You guys, I am the ultimate fan of hers! It’s sooo cool how she made this book into an audiobook!
Tangled Web by Gail Z. Martin narrated by Therese Plummer is a Paranorma Fantasy.
Cassidy Kincaide runs Trifles & Folly in modern-day Charleston, an antiques and curios shop with a dangerous secret. Cassidy can read the history of objects by touching them, and along with her business partners Teag, who has Weaver magic, and Sorren, a 600-year-old vampire, they get rid of cursed objects and keep Charleston and the world safe from supernatural threats.
When zombies rise in Charleston cemeteries, dead men fall from the sky, and the whole city succumbs to the “grouch flu”, Cassidy, Teag, and Sorren suspect a vengeful dark witch who is gunning for Teag and planning to unleash an ancient horror.
Cassidy, Teag, and Sorren – and all their supernatural allies – will need magic, cunning, and the help of a Viking demigoddess to survive the battle with a malicious Weaver-witch and an ancient Norse warlock to keep Charleston – and the whole East Coast – from becoming the prey of the Master of the Hunt.
About the Author: Gail Z. Martin
Gail Z. Martin writes urban fantasy, epic fantasy and steampunk for Solaris Books, Orbit Books, Falstaff Books, SOL Publishing and Darkwind Press. Urban fantasy series include Deadly Curiosities and the Night Vigil (Sons of Darkness). Epic fantasy series include Darkhurst, the Chronicles Of The Necromancer, the Fallen Kings Cycle, the Ascendant Kingdoms Saga, and the Assassins of Landria. Together with Larry N. Martin, she is the co-author of Iron & Blood, Storm & Fury (both Steampunk/alternate history), and the Spells Salt and Steel comedic horror series. Newest titles include Tangled Web, Vengeance, The Dark Road, and Assassin’s Honor. As Morgan Brice, she writes urban fantasy MM paranormal romance, with her Witchbane and Badlands series.
Hi Gail, and thank you for being here with me today.
What drew you to writing Urban Fantasy?
I love the idea of supernatural creatures and magic in the modern, ‘real’ world. The thought that there are things lurking in the shadows that we don’t know are there…That just turns the plot bunnies on for me!
This series is set in Charleston, SC. How did you pick that city?
I went to a conference there, and saw how beautiful it was and how haunted. I decided right then I needed to set a series there! It’s got such a great vibe, but it hasn’t been used in a lot of books like New York or New Orleans.
What does Urban Fantasy mean to you?
For me, it’s about magic and monsters that are part of our world, just out of sight, hiding from our notice. It’s ghosts and supernatural creatures and magic. It’s curses and haunted places and things that go bump in the night.
Who are the main characters in Tangled Web?
Teag Logan is on the cover. He works at Trifles and Folly, an antique and curio shop in Charleston that really exists to get haunted and cursed objects out of circulation. He has the ability to weave magic into cloth and he’s also an amazing hacker.
Cassidy Kincaide owns Trifles and Folly, and she can read the history of objects by touching them.
Her boss is Sorren, a nearly 600 year-old vampire, who is part of a group of mortals and immortals who save the world from supernatural threats. Cassidy and Teag work with Sorren to protect Charleston and the world.
What fascinates you about the supernatural?
I’m fascinated by the idea of magic, of people and creatures that are more than or different from what we expect. I love the idea of being able to do things no one else can do with magic, or to have extra supernatural abilities. And I just like the creepy factor.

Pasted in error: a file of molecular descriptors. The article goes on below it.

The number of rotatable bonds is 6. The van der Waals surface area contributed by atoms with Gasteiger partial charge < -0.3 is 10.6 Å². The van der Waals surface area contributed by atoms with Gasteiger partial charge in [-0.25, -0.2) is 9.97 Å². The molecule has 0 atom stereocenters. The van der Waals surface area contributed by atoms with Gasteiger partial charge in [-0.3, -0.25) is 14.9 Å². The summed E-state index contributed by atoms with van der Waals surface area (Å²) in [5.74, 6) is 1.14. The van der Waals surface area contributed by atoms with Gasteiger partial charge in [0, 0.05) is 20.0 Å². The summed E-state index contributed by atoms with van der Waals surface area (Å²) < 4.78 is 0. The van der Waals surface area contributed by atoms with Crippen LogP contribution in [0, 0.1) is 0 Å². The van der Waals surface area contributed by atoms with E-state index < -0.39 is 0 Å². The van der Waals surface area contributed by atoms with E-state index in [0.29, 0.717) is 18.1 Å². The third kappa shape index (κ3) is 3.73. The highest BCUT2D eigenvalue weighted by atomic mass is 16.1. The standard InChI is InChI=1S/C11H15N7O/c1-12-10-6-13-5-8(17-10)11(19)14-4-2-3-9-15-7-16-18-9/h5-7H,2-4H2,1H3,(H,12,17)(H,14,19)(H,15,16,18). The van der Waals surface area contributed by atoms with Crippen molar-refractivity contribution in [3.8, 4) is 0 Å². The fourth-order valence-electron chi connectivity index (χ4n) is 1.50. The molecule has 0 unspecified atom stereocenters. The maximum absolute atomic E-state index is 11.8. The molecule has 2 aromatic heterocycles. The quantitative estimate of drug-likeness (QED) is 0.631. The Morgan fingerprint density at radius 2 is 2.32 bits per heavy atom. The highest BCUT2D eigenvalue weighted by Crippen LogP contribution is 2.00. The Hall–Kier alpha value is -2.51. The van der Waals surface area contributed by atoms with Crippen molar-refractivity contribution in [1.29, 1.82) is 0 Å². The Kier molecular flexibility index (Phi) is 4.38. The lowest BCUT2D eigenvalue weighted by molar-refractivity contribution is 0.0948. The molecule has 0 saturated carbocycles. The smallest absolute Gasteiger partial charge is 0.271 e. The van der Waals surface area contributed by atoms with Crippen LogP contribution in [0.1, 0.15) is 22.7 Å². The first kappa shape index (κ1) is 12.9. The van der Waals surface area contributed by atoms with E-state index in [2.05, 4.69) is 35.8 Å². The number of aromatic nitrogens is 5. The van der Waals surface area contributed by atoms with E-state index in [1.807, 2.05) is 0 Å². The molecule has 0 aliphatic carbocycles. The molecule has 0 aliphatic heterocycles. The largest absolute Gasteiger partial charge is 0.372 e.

Have you always liked stories about ghosts and haunted places?
I got my first book of ghost stories when I was a kid. My favorite TV show when I was a preschooler was about vampires. I always wanted the monsters in ScoobyDoo to be real. And I love walking around in cemeteries, looking at the monuments, making up stories about the people in my mind!
How do you get your ideas for stories?
Everywhere. I see things in the headlines, or on the History Channel, or I see a movie or TV show and think…hmm, what if it had gone another way? I overhear people talking in the line at the supermarket, or at a restaurant, and that will take me off in another direction. Ideas are everywhere!
You use a lot of local history in your story. What’s your research process?
I look up the history of a place before I use it in a book, and I also make sure to look at urban legends and ghost stories about the area. I also look into famous scandals and crimes, abandoned places, haunted sites. If there’s a particular object involved in the book, I’ll look into it. I draw on photos of local landmarks for descriptions. If possible, I visit the site to get the vibe. I also use Google Street Views sometimes. It’s a lot of fun!
How much do you draw on local urban legends and ghost stories?
A lot. The more I can tie a story into the setting, the more natural it feels, like it couldn’t happen anywhere else. I want the setting to be like a character in the books, to feel real to the reader. The legends and ghost stories say a lot about a place’s history and the kind of people who lived there, the types of struggles they had.
How do you handle using real places and people in your books?
If it’s a public place or a monument or a government site, I will use the real name. If it’s a private business, I’ll make up a fictitious version. That way I can do with the setting what I want without worrying about making a business owner mad. Also, if I make up my own version of a business or restaurant, then I control it, and I don’t end up mentioning a place in my books that later goes out of business! As for people, I generally only use real people who are dead and were famous.
- One-month Audible membership
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